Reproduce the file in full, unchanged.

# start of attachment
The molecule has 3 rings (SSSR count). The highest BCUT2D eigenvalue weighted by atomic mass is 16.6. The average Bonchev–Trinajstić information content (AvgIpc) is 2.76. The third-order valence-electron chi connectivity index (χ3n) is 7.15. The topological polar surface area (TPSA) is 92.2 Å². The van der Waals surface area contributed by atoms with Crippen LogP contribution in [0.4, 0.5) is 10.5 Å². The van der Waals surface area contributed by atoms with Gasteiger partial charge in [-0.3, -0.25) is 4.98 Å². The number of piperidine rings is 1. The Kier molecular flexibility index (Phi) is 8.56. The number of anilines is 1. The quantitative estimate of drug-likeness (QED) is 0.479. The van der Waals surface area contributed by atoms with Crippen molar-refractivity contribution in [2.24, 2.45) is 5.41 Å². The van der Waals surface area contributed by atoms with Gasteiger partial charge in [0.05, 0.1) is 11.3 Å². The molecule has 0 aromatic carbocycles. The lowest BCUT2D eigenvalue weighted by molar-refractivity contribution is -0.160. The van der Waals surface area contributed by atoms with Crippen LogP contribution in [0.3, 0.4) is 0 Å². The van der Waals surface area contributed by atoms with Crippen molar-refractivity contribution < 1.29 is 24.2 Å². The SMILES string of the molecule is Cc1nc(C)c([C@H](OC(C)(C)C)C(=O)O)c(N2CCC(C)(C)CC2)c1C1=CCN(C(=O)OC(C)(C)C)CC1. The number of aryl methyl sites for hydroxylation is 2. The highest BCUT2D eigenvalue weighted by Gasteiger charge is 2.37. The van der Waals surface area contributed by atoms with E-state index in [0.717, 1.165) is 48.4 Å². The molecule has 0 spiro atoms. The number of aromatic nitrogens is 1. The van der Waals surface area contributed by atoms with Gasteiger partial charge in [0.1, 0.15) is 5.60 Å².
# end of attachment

The molecule has 3 rings (SSSR count). The highest BCUT2D eigenvalue weighted by atomic mass is 16.6. The average Bonchev–Trinajstić information content (AvgIpc) is 2.76. The third-order valence-electron chi connectivity index (χ3n) is 7.15. The topological polar surface area (TPSA) is 92.2 Å². The van der Waals surface area contributed by atoms with Crippen LogP contribution in [0.4, 0.5) is 10.5 Å². The van der Waals surface area contributed by atoms with Gasteiger partial charge in [-0.3, -0.25) is 4.98 Å². The number of piperidine rings is 1. The Kier molecular flexibility index (Phi) is 8.56. The number of anilines is 1. The quantitative estimate of drug-likeness (QED) is 0.479. The van der Waals surface area contributed by atoms with Crippen molar-refractivity contribution in [2.24, 2.45) is 5.41 Å². The van der Waals surface area contributed by atoms with Gasteiger partial charge in [0.05, 0.1) is 11.3 Å². The molecule has 0 aromatic carbocycles. The lowest BCUT2D eigenvalue weighted by molar-refractivity contribution is -0.160. The van der Waals surface area contributed by atoms with Crippen LogP contribution in [0.3, 0.4) is 0 Å². The van der Waals surface area contributed by atoms with Crippen molar-refractivity contribution < 1.29 is 24.2 Å². The SMILES string of the molecule is Cc1nc(C)c([C@H](OC(C)(C)C)C(=O)O)c(N2CCC(C)(C)CC2)c1C1=CCN(C(=O)OC(C)(C)C)CC1. The number of aryl methyl sites for hydroxylation is 2. The highest BCUT2D eigenvalue weighted by Gasteiger charge is 2.37. The van der Waals surface area contributed by atoms with E-state index in [0.717, 1.165) is 48.4 Å². The molecule has 0 spiro atoms. The number of aromatic nitrogens is 1. The van der Waals surface area contributed by atoms with Gasteiger partial charge in [0.1, 0.15) is 5.60 Å².